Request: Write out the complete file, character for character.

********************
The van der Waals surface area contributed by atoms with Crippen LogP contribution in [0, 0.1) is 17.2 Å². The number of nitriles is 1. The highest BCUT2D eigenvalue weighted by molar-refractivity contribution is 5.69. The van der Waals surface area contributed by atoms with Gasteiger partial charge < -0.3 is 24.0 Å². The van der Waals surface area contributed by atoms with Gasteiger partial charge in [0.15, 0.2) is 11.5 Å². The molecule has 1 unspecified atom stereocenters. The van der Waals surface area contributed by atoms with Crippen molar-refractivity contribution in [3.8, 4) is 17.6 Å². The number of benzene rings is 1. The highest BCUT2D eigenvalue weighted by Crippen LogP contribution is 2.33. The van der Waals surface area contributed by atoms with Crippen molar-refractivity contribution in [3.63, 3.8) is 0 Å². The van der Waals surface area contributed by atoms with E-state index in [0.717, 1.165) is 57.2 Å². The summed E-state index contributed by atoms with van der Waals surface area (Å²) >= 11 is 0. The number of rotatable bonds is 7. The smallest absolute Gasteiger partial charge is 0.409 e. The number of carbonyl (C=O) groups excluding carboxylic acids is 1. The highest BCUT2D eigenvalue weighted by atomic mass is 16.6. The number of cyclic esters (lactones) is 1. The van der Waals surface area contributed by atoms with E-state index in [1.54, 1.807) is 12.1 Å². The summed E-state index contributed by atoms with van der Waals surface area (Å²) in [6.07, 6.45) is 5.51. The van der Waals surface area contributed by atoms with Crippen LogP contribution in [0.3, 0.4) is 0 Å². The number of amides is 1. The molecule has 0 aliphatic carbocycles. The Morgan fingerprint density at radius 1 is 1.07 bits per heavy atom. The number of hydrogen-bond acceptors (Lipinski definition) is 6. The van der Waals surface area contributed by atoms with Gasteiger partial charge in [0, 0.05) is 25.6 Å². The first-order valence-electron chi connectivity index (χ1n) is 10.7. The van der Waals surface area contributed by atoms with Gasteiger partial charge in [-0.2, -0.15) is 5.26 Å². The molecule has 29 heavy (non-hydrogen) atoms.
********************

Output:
The van der Waals surface area contributed by atoms with Crippen LogP contribution in [0, 0.1) is 17.2 Å². The number of nitriles is 1. The highest BCUT2D eigenvalue weighted by molar-refractivity contribution is 5.69. The van der Waals surface area contributed by atoms with Gasteiger partial charge < -0.3 is 24.0 Å². The van der Waals surface area contributed by atoms with Gasteiger partial charge in [0.15, 0.2) is 11.5 Å². The molecule has 1 unspecified atom stereocenters. The van der Waals surface area contributed by atoms with Crippen molar-refractivity contribution in [3.8, 4) is 17.6 Å². The number of benzene rings is 1. The highest BCUT2D eigenvalue weighted by Crippen LogP contribution is 2.33. The van der Waals surface area contributed by atoms with Crippen molar-refractivity contribution in [3.63, 3.8) is 0 Å². The van der Waals surface area contributed by atoms with E-state index in [0.717, 1.165) is 57.2 Å². The summed E-state index contributed by atoms with van der Waals surface area (Å²) >= 11 is 0. The number of rotatable bonds is 7. The smallest absolute Gasteiger partial charge is 0.409 e. The number of carbonyl (C=O) groups excluding carboxylic acids is 1. The highest BCUT2D eigenvalue weighted by atomic mass is 16.6. The number of cyclic esters (lactones) is 1. The van der Waals surface area contributed by atoms with E-state index in [1.54, 1.807) is 12.1 Å². The summed E-state index contributed by atoms with van der Waals surface area (Å²) in [6.07, 6.45) is 5.51. The van der Waals surface area contributed by atoms with Crippen LogP contribution in [0.3, 0.4) is 0 Å². The number of amides is 1. The molecule has 0 aliphatic carbocycles. The Morgan fingerprint density at radius 1 is 1.07 bits per heavy atom. The number of hydrogen-bond acceptors (Lipinski definition) is 6. The van der Waals surface area contributed by atoms with Gasteiger partial charge in [0, 0.05) is 25.6 Å². The first-order valence-electron chi connectivity index (χ1n) is 10.7. The van der Waals surface area contributed by atoms with Gasteiger partial charge in [-0.2, -0.15) is 5.26 Å². The molecule has 29 heavy (non-hydrogen) atoms.